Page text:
Tuesday, March 9, 2021
Editor's note: As of April 13, 2021, VCU and VCU Health have stopped administering the Johnson & Johnson (J&J) vaccine based on FDA and CDC guidance.
Millions of people have now received COVID-19 vaccines in the United States. On Feb. 27, the Food and Drug Administration granted emergency use authorization to Johnson & Johnson’s vaccine, making it the third now available in the U.S., joining vaccines from Moderna and Pfizer. On March 2, President Biden said the U.S. will have enough vaccine supply to inoculate all adults by May. And on March 8, the Virginia Department of Health expanded who is eligible to receive the COVID-19 vaccine.
As more doses become available, infectious disease experts stress the importance of people getting vaccinated as soon as they can — no matter which vaccine they are offered.
“Get what you can get when something becomes available to you,” said Michael Stevens, M.D., associate chair of the Division of Infectious Diseases at the Virginia Commonwealth University School of Medicine. “If you have access to get any vaccine, you should get it."
Virginia is currently distributing vaccines for those in phases 1a and prioritized 1b categories. VCU faculty and staff who are not eligible as part of phase 1a or 1b will be eligible as part of phase 1c. VCU students, unless otherwise eligible as part of phases 1a, 1b or 1c, will be eligible when the vaccine becomes widely available for the general population.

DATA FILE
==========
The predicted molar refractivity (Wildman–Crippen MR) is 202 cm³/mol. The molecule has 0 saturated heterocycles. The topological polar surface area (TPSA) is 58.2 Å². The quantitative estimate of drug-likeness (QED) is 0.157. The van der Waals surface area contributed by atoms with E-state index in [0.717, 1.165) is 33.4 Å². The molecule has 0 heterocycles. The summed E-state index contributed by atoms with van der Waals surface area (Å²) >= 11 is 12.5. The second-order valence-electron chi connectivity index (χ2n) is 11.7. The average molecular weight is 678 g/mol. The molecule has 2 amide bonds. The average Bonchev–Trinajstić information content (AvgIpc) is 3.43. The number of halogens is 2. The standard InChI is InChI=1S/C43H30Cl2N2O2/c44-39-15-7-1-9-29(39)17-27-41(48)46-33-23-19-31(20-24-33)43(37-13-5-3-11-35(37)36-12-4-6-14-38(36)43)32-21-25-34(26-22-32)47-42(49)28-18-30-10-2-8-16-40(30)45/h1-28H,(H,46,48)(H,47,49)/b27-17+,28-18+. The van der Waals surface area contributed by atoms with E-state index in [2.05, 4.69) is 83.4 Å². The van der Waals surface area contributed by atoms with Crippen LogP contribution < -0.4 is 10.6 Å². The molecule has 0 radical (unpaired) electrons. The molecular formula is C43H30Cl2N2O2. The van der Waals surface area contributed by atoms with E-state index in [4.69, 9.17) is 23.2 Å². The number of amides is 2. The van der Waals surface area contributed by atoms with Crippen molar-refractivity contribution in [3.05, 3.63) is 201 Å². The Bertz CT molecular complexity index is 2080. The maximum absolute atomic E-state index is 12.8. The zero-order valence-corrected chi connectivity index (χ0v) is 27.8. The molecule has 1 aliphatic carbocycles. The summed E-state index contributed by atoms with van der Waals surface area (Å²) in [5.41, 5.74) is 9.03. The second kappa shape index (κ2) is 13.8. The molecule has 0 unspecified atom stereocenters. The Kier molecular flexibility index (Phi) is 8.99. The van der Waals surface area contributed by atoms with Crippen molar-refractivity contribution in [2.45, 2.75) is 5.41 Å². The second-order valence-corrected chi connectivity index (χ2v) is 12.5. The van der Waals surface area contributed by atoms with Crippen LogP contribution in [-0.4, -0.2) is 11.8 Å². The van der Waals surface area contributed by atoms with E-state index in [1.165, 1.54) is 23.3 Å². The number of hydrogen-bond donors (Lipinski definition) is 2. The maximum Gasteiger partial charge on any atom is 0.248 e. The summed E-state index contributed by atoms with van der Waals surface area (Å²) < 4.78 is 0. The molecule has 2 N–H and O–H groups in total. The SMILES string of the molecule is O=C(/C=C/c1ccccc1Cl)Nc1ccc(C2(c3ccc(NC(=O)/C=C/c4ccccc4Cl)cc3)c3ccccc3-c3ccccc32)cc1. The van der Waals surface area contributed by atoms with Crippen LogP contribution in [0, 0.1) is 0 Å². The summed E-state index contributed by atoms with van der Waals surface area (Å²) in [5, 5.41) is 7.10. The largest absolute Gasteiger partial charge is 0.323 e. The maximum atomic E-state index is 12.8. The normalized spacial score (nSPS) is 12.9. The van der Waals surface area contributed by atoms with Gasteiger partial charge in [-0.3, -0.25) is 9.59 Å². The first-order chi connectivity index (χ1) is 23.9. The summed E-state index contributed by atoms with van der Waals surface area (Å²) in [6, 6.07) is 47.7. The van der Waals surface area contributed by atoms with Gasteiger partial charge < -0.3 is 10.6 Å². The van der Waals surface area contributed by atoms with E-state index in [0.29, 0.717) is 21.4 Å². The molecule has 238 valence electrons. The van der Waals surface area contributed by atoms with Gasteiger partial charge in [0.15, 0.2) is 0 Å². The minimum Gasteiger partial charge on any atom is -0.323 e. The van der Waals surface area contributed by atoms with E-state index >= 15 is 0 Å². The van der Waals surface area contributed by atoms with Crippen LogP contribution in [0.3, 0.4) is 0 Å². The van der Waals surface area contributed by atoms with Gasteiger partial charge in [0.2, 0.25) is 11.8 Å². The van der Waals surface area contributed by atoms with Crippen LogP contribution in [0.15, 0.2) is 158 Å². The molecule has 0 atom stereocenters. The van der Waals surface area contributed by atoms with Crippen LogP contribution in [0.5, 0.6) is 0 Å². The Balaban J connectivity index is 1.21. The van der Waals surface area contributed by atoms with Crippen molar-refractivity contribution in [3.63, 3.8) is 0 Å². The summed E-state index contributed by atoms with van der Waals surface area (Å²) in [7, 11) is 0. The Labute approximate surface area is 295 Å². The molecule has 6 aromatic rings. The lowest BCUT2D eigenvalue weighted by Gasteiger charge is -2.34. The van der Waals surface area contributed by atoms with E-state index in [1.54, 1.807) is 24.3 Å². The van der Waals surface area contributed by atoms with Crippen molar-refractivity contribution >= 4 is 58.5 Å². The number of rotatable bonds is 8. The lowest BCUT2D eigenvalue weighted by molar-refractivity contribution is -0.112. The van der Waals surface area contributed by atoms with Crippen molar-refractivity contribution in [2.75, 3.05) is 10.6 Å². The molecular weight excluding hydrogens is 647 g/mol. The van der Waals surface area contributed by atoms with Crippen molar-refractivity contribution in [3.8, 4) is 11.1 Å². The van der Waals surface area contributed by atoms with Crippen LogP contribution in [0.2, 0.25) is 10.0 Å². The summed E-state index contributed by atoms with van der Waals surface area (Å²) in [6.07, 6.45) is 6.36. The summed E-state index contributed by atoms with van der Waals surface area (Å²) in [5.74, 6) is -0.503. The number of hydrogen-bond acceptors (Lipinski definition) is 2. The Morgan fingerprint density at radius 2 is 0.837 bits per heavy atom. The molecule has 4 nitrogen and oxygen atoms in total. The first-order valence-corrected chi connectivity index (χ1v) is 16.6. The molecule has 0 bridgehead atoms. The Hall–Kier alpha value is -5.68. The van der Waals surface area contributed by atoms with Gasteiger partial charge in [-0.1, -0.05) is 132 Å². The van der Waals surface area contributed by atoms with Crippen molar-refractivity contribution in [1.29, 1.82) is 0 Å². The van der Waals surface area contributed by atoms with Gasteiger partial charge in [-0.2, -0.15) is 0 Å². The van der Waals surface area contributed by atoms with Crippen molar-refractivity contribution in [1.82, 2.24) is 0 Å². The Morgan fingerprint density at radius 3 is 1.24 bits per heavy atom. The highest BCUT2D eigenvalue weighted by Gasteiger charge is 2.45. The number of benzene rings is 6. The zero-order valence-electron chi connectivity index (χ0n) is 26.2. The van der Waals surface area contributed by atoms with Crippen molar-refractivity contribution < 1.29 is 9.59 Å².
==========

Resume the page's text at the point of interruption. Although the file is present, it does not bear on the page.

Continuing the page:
As with the Moderna and Pfizer vaccines, the Johnson & Johnson vaccine is effective against COVID-19. In clinical trials of nearly 44,000 people the vaccine was found to be “85% effective in preventing severe/critical COVID-19 occurring at least 28 days after vaccination,” according to the FDA.
While the Moderna and Pfizer vaccines that were authorized earlier this winter have higher overall rates of effectiveness against the virus, the Johnson & Johnson vaccine could be the game changer that marks a turning point in the pandemic. The Johnson & Johnson vaccine is still very effective in preventing severe disease, and that “is really what you want from a vaccine,” Stevens said.
The Johnson & Johnson vaccine, Stevens said, “is a more traditional vaccine approach,” in which the vaccine uses a harmless virus that can’t replicate to prompt the body to have an immune response. The Pfizer and Moderna vaccines, meanwhile, use mRNA technology. While safe and effective, those vaccines require extra hurdles regarding storage and distribution compared to the Johnson & Johnson vaccine.
“The huge advantage to the Johnson & Johnson vaccine is that it is a single shot. The mRNA vaccine requires two shots,” Stevens said. “As well, [the Johnson & Johnson vaccine] can be kept at essentially refrigerator temperatures for months, and it’s stable. The mRNA vaccines require more sophisticated cold storage and they are not as stable.
“When you start talking about a vaccine that is more stable and only involves a single shot, this is great news,” he said.
All three vaccines have gone through a rigorous process at the FDA to receive emergency use authorization, he said.
“If it has emergency use authorization from the FDA, it has been held to a very high safety standard,” Stevens said.
His overall message: Get vaccinated as soon as you can.
“The more vaccines in arms the better,” Stevens said. “The more people who are vaccinated, the faster we will get out of this mess.”
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